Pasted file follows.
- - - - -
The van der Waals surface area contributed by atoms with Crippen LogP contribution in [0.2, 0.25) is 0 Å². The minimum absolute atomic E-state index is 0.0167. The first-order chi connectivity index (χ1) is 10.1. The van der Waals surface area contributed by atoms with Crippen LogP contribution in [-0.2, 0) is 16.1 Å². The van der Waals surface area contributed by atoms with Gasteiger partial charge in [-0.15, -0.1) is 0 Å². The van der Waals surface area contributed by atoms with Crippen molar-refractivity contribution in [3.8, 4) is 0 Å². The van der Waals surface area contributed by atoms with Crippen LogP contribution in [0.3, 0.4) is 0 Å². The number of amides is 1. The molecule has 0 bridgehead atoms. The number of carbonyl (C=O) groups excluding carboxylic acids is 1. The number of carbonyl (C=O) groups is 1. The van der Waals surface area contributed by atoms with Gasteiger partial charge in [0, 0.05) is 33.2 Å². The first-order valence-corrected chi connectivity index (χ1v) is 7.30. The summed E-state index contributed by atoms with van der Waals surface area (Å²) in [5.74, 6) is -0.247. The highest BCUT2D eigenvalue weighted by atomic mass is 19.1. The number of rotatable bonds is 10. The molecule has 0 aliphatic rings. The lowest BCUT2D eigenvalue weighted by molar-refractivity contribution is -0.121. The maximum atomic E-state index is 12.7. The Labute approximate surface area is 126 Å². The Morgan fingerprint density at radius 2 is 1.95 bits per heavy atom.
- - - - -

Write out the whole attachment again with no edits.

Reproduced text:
The van der Waals surface area contributed by atoms with Crippen LogP contribution in [0.2, 0.25) is 0 Å². The minimum absolute atomic E-state index is 0.0167. The first-order chi connectivity index (χ1) is 10.1. The van der Waals surface area contributed by atoms with Crippen LogP contribution in [-0.2, 0) is 16.1 Å². The van der Waals surface area contributed by atoms with Gasteiger partial charge in [-0.15, -0.1) is 0 Å². The van der Waals surface area contributed by atoms with Crippen molar-refractivity contribution in [3.8, 4) is 0 Å². The van der Waals surface area contributed by atoms with Crippen LogP contribution in [0.3, 0.4) is 0 Å². The number of amides is 1. The molecule has 0 bridgehead atoms. The number of carbonyl (C=O) groups excluding carboxylic acids is 1. The number of carbonyl (C=O) groups is 1. The van der Waals surface area contributed by atoms with Gasteiger partial charge in [0, 0.05) is 33.2 Å². The first-order valence-corrected chi connectivity index (χ1v) is 7.30. The summed E-state index contributed by atoms with van der Waals surface area (Å²) in [5.74, 6) is -0.247. The highest BCUT2D eigenvalue weighted by atomic mass is 19.1. The number of rotatable bonds is 10. The molecule has 0 aliphatic rings. The lowest BCUT2D eigenvalue weighted by molar-refractivity contribution is -0.121. The maximum atomic E-state index is 12.7. The Labute approximate surface area is 126 Å². The Morgan fingerprint density at radius 2 is 1.95 bits per heavy atom.